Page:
Absurd! she thought. Completely absurd! Such a task should fall to someone with the wisdom and power of a Lord Priest, or perhaps a great Lord of some fine realm should be here. It should be Father Damogan here, or maybe Lord Matholyn -- certainly not an Adept who should have been at home, studying for her Trials. A farmgirl from Lyonesse, remade as the Welcomer? Absurd!
And yet, it had to be so, did it not? How could she say otherwise? Who was she to deny the Goddess herself, and say that it had all been for naught -- the hardships endured, the enmities made, the wounds suffered and the sacrifices made? How could she ever face Sir Baigent or Brother Llyad -- or anyone -- if she came back from the Giants' Dance with no one beside her, or worse, never went in at all?
"Malcolm, I wish you were here!" Gwyn said aloud.
But even as she said it she knew that had he actually been here, Malcolm probably would have been little real help. More likely he would offer one of his less-than-clear remarks that were nonetheless oddly satisfying when he uttered them. She even knew what he might say: "It does little good to pine for the road that you wish to travel, for in the end you must still walk the road that you are on." That was her answer, the only one possible, and it calmed her as it had so many times in the past. With those words in her heart she knelt upon the floor of the tent and began to recite the Five Holy Paths as written by Lennynder of Old. She had reached the Third Path when the tent flap swung open, and Horius entered.
"Come, Welcomer," he said. "We begin."
Gwyn rose to her feet, straightened her robes, swallowed several times, and followed Horius outside.
A straight path led from the tent's entry to the edge of the Giants' Dance, and the way was lined on each side by Druids holding candles of yellow beeswax. Behind the lines of Druids were the hundreds of others who had gathered here, some seeking the Welcomer and some seeking refuge from war. At the opposite end of the path, just before the Dance itself, blazed the East bonfire. She would therefore enter the Dance from the East, so that when she returned -- with King Arthur -- he would be coming out of the West, as he had in the time before. Behind it all, the stones of the Dance loomed even larger than they had before.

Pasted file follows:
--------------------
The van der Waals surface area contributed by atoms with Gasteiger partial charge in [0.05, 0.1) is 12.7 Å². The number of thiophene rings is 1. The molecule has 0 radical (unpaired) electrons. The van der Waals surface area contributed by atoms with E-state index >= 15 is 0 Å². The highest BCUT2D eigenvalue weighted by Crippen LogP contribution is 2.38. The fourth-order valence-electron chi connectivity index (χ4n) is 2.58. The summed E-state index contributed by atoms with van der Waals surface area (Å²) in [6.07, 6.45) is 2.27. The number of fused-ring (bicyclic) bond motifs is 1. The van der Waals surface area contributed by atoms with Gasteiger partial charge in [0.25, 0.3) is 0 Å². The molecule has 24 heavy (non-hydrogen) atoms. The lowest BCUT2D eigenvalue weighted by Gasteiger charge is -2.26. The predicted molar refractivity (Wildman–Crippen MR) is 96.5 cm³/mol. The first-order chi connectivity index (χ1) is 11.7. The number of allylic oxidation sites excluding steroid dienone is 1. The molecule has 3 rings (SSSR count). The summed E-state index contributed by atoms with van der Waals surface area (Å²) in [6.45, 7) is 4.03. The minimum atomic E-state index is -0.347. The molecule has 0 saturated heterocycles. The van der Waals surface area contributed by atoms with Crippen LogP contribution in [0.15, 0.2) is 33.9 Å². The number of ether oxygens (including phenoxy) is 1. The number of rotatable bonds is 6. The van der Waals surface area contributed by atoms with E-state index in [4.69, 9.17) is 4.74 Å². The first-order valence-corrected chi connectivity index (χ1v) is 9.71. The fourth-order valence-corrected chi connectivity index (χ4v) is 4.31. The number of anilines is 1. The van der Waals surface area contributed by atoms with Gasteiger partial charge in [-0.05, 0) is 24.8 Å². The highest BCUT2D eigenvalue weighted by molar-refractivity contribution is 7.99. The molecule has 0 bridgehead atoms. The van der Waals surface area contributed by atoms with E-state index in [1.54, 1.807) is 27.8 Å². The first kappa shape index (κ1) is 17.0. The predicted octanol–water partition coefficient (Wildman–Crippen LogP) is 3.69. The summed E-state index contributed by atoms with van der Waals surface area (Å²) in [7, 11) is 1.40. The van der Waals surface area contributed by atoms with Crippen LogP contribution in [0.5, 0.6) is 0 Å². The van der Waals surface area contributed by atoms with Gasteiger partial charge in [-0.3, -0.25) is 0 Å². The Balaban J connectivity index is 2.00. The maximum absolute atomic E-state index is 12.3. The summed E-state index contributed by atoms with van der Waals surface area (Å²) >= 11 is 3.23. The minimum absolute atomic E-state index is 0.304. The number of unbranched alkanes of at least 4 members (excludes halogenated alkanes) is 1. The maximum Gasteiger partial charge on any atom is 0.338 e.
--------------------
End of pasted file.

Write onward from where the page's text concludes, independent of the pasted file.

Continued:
"This place has been shunned by all who live in Prydein, through all the centuries since the Cataclysm," Horius said, his voice sounding small and distant. The power of the Giants' Dance has forever been reserved for the oldest of Dona's servants, the Druids -- but even we have never dared to venture within the boundary marked by the stones that were set standing here by Merlyn Emrys, so long ago."
"What lies inside?" Gwyn asked.
"The Dance lay dormant through the days of the Ancients, and its purpose was lost to them," Horius replied. "They followed other powers, and the old ways faded into memory. The Dance fell into disrepair and was ignored. Some of its stones toppled, and the Ancients would even chip away pieces of the stones themselves as keepsakes.
"But after the Cataclysm, when the Wyrm of the World rose from his slumber and plunged the world back into fire, the Dance was restored. Its stones were lifted again and returned to their places, and a new power was known here, one that would never falter as it had before. Since then, none have dared venture within the boundary of the Giants' Dance, for fear and respect of what once had been and was now again."
"And now I must enter," Gwyn said.
"You must enter," Horius agreed. "In and through, to whatever awaits inside."
He walked with Gwyn toward the last gathering place. When they reached the point halfway from the tent to the East Bonfire, the line of Druids to Gwyn's left parted, allowing her companions to step through. One by one they came forward to kneel before her. Gwyn was taken aback by such a tribute, and as Gareth fell to one knee before her she shook her head.
"No," she said. "Not this. I am not worthy of such--"
"It is as much for the Goddess as it is for you," Horius said. "Perhaps more. Allow it."
Gwyn still felt that this was too much. Nevertheless, she nodded.
"I never dreamed something like this was possible," Gareth said. "It has been my greatest honor to be even the smallest part of this. Perhaps it will serve as my atonement for…for losing the Finders' Way, seeking revenge instead of seeking the Son."
Gwyn blinked. Clearly she was supposed to say something now, something wise. All she could manage was, "Thank you for saving us." Nevertheless, Gareth smiled as if it had been enough. As she turned away, Horius whispered into Gwyn's ear.
"Part of this night's meaning is atonement -- that of the land for its Goddess. That is why the people who brought you here are voicing their own wishes for atonement before you enter the Dance, because you are Dona's surrogate."